Close Close Previous Poem Next Poem Follow Us on Twitter! Poem of the Day Award Follow Us on Facebook! Follow Us on Twitter! Follow Us on Pinterest! Follow Our Youtube Channel! Follow Our RSS Feed! envelope star quill

Thomas Jefferson Poems

Table of Contents

  1. The Jefferson Monument by Edward A. Allen
  2. Jefferson by Douglas Malloch
  3. The Louisiana Purchase by Douglas Malloch

  1. The Jefferson Monument

    by Edward A. Allen

    The granite of his native hills,
    Mother of monumental men,
    Virginia gave, whose page her Plutarch fills
    With undiminished deeds of sword and pen.

    More fitting far than molten bronze,
    Or polished marble carved by art,
    This monument of him who broke the bonds
    That bound in fetters every human heart.

    The column rises in all lands,
    When sinks the soldier to his rest;
    This cenotaph of rustic plainness stands
    To him who gave an empire to the West.

    Not with the blood of thousands slain,
    With children's cries and mothers, tears;
    The statesman's wisdom won this vast domain
    With gain of honest toil through peaceful years.

    The highest honor of his State
    And of his country came unsought;
    It was not this, O men, that made him great,
    Of this is nothing on the tablet wrought.

    His pen declared his country free,
    Equal and free his fellow-man:
    Freedom in church and state, the right to be,
    If Nature wills, the first American.

    'Tis well the shaft by him devised
    Rests here in Learning's classic shade;
    To be her patron was by him more prized
    Than all the honors that the nation paid.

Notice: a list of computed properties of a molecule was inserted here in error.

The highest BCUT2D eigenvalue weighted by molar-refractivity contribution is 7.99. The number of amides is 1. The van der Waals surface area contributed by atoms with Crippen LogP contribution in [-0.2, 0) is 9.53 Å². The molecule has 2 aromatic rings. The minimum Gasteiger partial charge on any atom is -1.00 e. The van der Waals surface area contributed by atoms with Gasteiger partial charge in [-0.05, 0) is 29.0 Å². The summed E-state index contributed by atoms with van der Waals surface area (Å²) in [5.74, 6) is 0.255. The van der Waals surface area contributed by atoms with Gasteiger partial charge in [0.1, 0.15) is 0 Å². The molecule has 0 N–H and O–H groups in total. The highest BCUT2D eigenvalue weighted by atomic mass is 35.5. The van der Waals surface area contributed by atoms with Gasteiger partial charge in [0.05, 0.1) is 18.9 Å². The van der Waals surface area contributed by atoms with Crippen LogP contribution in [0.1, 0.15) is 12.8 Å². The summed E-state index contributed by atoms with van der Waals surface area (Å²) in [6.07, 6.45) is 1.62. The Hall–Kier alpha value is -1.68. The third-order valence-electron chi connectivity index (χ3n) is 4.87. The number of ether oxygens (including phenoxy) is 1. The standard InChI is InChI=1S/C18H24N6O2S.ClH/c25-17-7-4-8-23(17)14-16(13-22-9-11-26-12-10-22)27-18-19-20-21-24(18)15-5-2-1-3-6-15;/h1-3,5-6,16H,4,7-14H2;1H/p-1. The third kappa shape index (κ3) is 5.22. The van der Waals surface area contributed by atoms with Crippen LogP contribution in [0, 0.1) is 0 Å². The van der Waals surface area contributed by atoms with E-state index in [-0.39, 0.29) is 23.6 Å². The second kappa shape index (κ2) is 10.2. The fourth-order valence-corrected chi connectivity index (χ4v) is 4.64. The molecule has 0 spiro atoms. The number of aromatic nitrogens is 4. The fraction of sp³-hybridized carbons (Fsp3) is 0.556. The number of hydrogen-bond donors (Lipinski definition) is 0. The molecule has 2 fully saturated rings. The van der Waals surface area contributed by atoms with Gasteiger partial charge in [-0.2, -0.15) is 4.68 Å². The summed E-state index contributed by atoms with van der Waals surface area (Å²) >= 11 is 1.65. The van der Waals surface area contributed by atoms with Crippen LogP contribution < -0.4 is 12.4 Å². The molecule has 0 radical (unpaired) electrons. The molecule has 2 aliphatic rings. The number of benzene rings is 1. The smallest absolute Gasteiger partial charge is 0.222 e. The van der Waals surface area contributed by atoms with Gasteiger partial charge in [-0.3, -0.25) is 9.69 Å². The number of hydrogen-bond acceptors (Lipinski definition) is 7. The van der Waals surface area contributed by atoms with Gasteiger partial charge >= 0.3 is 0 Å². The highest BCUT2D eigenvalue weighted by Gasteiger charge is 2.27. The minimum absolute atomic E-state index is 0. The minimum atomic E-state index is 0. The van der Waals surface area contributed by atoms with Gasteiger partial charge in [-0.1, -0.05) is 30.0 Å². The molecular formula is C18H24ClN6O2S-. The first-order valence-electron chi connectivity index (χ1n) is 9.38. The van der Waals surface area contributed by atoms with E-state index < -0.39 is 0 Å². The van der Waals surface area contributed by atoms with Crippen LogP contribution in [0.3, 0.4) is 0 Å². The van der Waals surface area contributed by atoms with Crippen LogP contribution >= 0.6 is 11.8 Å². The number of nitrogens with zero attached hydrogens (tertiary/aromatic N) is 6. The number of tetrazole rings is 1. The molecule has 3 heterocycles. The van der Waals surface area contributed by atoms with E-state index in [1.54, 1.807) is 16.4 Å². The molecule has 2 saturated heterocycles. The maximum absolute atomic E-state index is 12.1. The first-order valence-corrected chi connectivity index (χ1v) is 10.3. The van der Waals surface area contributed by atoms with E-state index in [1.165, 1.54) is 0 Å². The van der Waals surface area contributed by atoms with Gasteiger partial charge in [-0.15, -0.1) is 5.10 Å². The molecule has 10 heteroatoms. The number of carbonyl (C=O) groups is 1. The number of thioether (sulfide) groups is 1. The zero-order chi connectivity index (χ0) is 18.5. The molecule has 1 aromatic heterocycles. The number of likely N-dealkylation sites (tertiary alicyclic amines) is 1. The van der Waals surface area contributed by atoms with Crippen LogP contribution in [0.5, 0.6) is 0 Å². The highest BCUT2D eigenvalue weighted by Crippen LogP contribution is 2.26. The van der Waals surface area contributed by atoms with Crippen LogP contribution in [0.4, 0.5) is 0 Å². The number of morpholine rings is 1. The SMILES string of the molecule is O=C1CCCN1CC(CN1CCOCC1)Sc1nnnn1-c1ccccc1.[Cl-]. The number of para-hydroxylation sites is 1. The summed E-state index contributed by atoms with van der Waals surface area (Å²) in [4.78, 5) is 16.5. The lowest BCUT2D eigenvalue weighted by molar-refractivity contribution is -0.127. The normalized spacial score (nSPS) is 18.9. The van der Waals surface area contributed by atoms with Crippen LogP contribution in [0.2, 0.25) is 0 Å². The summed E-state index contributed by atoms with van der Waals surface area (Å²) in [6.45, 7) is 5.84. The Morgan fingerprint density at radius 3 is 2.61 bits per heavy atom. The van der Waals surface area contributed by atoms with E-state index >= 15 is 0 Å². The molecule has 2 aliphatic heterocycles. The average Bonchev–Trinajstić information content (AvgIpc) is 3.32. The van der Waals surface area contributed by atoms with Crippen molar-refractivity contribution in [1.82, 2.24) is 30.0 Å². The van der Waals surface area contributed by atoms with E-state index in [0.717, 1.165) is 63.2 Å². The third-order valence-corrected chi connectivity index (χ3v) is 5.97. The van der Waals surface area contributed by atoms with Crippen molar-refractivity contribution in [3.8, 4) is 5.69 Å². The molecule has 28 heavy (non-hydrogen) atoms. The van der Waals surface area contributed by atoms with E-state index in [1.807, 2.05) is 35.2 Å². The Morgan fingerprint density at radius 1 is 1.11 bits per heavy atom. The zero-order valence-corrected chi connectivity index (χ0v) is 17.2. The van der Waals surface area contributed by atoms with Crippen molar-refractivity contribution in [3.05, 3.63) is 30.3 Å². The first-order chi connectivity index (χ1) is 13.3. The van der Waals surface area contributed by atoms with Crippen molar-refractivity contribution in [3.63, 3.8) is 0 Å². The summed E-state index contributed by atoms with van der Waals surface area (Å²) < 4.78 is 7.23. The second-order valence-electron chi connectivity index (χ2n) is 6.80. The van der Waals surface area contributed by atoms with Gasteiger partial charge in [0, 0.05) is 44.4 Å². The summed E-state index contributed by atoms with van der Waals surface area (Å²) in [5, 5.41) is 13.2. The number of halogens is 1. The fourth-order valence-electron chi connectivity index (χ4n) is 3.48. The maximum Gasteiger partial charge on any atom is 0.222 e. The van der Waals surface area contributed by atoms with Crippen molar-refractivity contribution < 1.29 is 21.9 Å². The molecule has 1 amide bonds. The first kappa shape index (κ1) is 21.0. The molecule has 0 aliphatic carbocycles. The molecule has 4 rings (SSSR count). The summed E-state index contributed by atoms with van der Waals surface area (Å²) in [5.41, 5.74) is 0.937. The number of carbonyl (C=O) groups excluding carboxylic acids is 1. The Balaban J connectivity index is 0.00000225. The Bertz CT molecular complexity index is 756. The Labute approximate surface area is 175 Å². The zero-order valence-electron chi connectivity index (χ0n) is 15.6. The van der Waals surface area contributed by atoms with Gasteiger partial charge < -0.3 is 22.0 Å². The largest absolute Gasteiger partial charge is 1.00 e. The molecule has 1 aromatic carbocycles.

Oh, may his spirit linger near,
    As by old Monticello's slope;
    Inspire Missouri's sons who gather here
    With all the scholar's love, the patriot's hope.

    And He who holds the nation's fate
    Within the hollow of His hand
    Preserve the Union ever strong and great,
    And guide the statesmen of our native land.

  2. Jefferson

    by Douglas Malloch

    Thine not to lead to cannon mouth
    The fair-haired North, the dark-cheeked South-
    Thine but to win by peaceful ways
    These hills of iron, these fields of maize.

  3. The Louisiana Purchase

    by Douglas Malloch

    Like men who play at chess, great minds there are
    That play with nations—by a move or chance
    They make an epoch in the world's advance,
    They seal sweet peace or loosen bloody war.

    Yet they who play at chess and play at strife
    Know not the unrevealed, the ultimate.
    How much of human life appears as fate;
    How much of fate seems human-ordered life.

    The little things men oft esteem the most,
    And scorn the greater, vital things they do;
    How great is Austerlitz till Waterloo;
    How small are titles on an exile coast.

    The one-time bauble of a foreign throne—
    A throne unconscious of fore-doomed defeat—
    Arises now, its destiny complete,
    A greater empire than Napoleon's own.

Follow Us On: